Demolition Sites

This is a perfect example of one man’s trash is another man’s treasure. If there are any buildings that are going to be demolished in your region, it is worth reaching out to the owner of the property. Ask if you can take the lumber off their hands once the demolition is complete. You would actually help them avoid disposal costs by hauling away the used lumber. You can also try this approach with remodeling contractors.

If you already have your wood and aren’t sure what to do with it, check out these reclaimed wood home design examples for inspiration.

Metal Siding That Looks Like Distressed Wood

An Affordable Alternative To Real Wood

Imagine if there was a cost-effective way to get the rustic look of old lumber without having to actually do any maintenance to wood. Luckily, there is!

T-8 Plankwall® is a metal siding that is designed to look like old reclaimed wood. It arrives ready - meaning no maintenance like cutting, staining, or painting are required.

T-8 Plankwall® generally costs between $6-$7 per square foot. You could save up to 75% when comparing it to the cost of real reclaimed lumber.

The panels are produced with 24-gauge metal and can be installed vertically or horizontally. Designed with four distressed wood patterns, each grain pattern replicates wood lines from different wood types. The concealed fastener panels are 1 inch high, 8 inches wide and 1 foot to 45 feet long.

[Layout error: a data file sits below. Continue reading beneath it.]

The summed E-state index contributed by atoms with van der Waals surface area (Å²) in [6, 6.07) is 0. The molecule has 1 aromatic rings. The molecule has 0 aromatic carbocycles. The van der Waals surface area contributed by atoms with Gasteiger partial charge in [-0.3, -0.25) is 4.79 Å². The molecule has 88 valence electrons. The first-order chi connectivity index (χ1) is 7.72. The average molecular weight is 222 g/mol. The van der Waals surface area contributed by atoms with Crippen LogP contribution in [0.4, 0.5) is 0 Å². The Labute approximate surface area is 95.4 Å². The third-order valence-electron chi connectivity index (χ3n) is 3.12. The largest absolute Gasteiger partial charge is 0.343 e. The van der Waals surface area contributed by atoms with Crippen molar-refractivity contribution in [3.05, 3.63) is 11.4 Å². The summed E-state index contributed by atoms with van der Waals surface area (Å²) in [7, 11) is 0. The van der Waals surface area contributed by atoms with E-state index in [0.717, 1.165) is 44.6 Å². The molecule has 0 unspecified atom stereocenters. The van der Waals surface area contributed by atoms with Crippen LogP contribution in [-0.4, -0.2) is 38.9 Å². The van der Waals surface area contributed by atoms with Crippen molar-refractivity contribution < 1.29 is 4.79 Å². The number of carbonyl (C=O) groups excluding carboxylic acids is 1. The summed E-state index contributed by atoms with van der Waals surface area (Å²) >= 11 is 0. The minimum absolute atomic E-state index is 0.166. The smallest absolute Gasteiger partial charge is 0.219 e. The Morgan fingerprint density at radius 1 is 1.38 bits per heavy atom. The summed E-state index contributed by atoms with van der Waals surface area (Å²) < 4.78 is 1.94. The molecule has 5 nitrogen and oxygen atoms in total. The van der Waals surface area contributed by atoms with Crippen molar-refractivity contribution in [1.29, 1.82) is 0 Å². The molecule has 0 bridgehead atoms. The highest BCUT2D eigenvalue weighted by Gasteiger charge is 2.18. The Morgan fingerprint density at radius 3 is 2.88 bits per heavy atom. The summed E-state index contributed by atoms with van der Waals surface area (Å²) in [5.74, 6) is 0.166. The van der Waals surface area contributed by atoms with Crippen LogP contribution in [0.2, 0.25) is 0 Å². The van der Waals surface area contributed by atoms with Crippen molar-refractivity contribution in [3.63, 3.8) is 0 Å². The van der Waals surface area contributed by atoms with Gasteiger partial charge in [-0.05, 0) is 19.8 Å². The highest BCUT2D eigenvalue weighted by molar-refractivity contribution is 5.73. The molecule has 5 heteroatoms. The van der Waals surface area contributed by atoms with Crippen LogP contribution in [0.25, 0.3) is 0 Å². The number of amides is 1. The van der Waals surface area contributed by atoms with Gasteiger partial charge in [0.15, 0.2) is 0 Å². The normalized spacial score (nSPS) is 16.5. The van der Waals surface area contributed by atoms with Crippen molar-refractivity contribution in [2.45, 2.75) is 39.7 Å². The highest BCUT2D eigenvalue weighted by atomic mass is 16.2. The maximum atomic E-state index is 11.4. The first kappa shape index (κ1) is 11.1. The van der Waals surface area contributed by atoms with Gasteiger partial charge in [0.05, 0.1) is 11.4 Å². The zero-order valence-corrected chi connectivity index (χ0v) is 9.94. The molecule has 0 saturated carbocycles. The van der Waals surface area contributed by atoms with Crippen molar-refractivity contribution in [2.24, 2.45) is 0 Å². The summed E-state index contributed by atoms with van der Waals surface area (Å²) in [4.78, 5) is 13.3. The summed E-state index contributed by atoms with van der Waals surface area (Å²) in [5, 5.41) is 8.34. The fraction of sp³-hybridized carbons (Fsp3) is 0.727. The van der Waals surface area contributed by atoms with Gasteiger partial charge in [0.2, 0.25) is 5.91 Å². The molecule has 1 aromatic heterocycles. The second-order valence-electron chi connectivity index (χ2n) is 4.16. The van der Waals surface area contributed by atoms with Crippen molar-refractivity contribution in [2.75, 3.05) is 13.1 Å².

T-8 Plankwall® Metal That Looks Like Wood


T-8 Plankwall® arrives ready to be installed as soon as it’s delivered. This saves you from the potential hassles of working with real wood.

Using metal panels will eliminate having to worry about:

  • Wood warping
  • Cuts
  • Potential chemicals that were previously used on the wood
  • Undesirable finishes
  • The higher price of reclaimed wood
  • Bringing insects into your home
  • Rotting

Metal panels are waterproof and will not absorb moisture and rot like real wood. There are no inconsistencies or bending in a metal finish like wood warping. There’s also no need to worry about termites, as they cannot penetrate the metal of T-8 Plankwall®.

An additional benefit of metal is that, while reclaimed wood has no guarantees on its lifespan, T-8 Plankwall® comes with a 40 year limited paint warranty.

There are many benefits to metal panels that mimic wood, but some may still choose to work with real lumber for its uniqueness and character. While T-8 Plankwall® includes four different patterns, there are no two pieces of reclaimed wood that look alike. It all depends on the aesthetic you are looking to achieve.

For more information on metal panels that look like wood, take a look at our wood alternative wall and soffit system.


Download Our T-8 Plankwall Brochure

Metal Roofing Learning Cener

Lauren Risotto

About The Author

Lauren is the Content Manager at Western States Metal Roofing and provides insight on content creation and product promotions.